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Best CSS3 Supporting Script for Unsupported Browsers?

  • # February 12, 2013 at 5:42 pm

    I’m looking for input on a project that will benefit us all. I have been hard at work creating a semi-open source WP theme. The quick explanation is this: it will be free to use, given you are granted permission. The idea behind this is simple: Quality control. We don’t want bad websites built on one of the best available theme frameworks. Designers will be granted access to the theme but will not be given permission to incorporate it in large-scale deployments (for example, you start a hosting company and yell “FREE THEMES FOR EVERYBODY!” …that’s a no-go.) And, of course, I’ll be starting a theme store where designers can sell their themes built on the framework which will have, dare I say, the best commission structure around.

    Naturally, I’d like to incorporate some CSS2 and CSS3 properties that some of the dated browsers simply do not support. What should I go with? [#eCSStender](http://ecsstender.org/ “”), [CSS3 PIE](http://css3pie.com/documentation/product-comparison/#ie7-js “”), [Selectivizr](http://selectivizr.com/ “”)? None of these? Tell the old browsers to take a hike? What is your take on [Modernizr](http://modernizr.com/ “”) – incorporate or ditch it?

    I’m looking for quality input.

    # February 12, 2013 at 6:06 pm

    I would recommend against CSS3 PIE and If you only need it for things like rounded corners, then screw it. I’m sure the users of older browsers would prefer that a page loads quicker than takes ages to run a huge JavaScript to round some corners.

    However, I would use something like Selectivizr, but only if important stuff was breaking, and I couldn’t fix it by using only CSS1 selectors.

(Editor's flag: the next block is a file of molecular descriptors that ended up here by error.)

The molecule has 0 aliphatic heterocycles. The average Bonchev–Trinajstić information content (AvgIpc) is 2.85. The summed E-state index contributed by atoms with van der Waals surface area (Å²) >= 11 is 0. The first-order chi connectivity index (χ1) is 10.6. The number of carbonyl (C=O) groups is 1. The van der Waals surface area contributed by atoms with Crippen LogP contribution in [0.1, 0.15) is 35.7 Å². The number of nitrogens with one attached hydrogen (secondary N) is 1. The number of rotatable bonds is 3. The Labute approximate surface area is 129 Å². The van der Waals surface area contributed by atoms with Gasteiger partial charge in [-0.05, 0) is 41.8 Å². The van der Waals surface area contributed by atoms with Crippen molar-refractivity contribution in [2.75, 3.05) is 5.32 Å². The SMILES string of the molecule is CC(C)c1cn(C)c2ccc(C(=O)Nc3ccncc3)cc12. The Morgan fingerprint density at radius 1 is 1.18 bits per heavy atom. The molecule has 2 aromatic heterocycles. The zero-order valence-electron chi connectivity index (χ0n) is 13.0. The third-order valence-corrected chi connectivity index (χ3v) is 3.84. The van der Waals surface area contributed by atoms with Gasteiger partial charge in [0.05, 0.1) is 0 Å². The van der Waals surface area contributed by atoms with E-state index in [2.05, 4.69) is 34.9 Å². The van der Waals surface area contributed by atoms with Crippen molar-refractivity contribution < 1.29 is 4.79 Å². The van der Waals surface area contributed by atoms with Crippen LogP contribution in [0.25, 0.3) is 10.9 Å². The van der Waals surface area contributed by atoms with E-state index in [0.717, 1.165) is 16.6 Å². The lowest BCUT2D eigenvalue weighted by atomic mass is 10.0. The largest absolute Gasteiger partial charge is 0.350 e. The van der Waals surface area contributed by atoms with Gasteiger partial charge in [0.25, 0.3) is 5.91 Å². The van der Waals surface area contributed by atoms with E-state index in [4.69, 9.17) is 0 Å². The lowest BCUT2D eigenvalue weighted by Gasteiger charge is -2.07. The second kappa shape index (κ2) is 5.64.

Modernizr is useful also, in situations where you have to do something completely different if a feature isn’t supported.

    If it was necessary, things like border-box polyfills I would use, because they are important and can break a site if not supported.

    # February 12, 2013 at 6:08 pm

    >We don’t want bad websites built on one of the best available theme frameworks.

    There is ABSOLUTELY no way you can possibly stop people from building bad websites.

    # February 12, 2013 at 6:10 pm

    Agree with Ross, you can probably polyfill almost everything but keep in mind you’re polyfilling for the slowest browsers, probably on the slowest machines.

    # February 13, 2013 at 6:14 pm

    > We don’t want bad websites built on one of the best available theme frameworks.

    > There is ABSOLUTELY no way you can possibly stop people from building bad websites.

    I have to agree with that. Thats the internet – a blessing and a cure at the same time.

    Regarding you initial question: Loading polyfills for small presentational stuff like rounded corners or box shadows is not recommended most of the time. Also, using polyfills for stuff like flexbox can be tricky, but it’s possible of course. But well, you haven’t even said you want to do that.

    I would incorporate Modernizr (of course a custom build that only holds the detects you need) for sure, it’s a great tool if used right. Regarding Polyfills: I can’t comment on eCSStender as I havent worked with it. selectivizr can come in really useful, but maybe try first if you can get away without it somehow. PIE is also pretty good, but again: You don’t need if for presentational stuff. That being said, I am a big fan of the [webshims lib](http://afarkas.github.com/webshim/demos/index.html “webshims lib”). Having used it a couple of times and I can tell you: Together with Modernizr for feature detection and loading, this is a true blessing.

    Simply do your tests, if they fail load the webshims polyfill file that acts as “base” for the lib. Depending on what you want to polyfill, the polyfills are loaded async, meaning that even if it takes a bit to load, the page isn’t blocked and it is only loaded what is needed I believe.

    # February 15, 2013 at 5:24 am

    > There is ABSOLUTELY no way you can possibly stop people from building bad websites.

    This.

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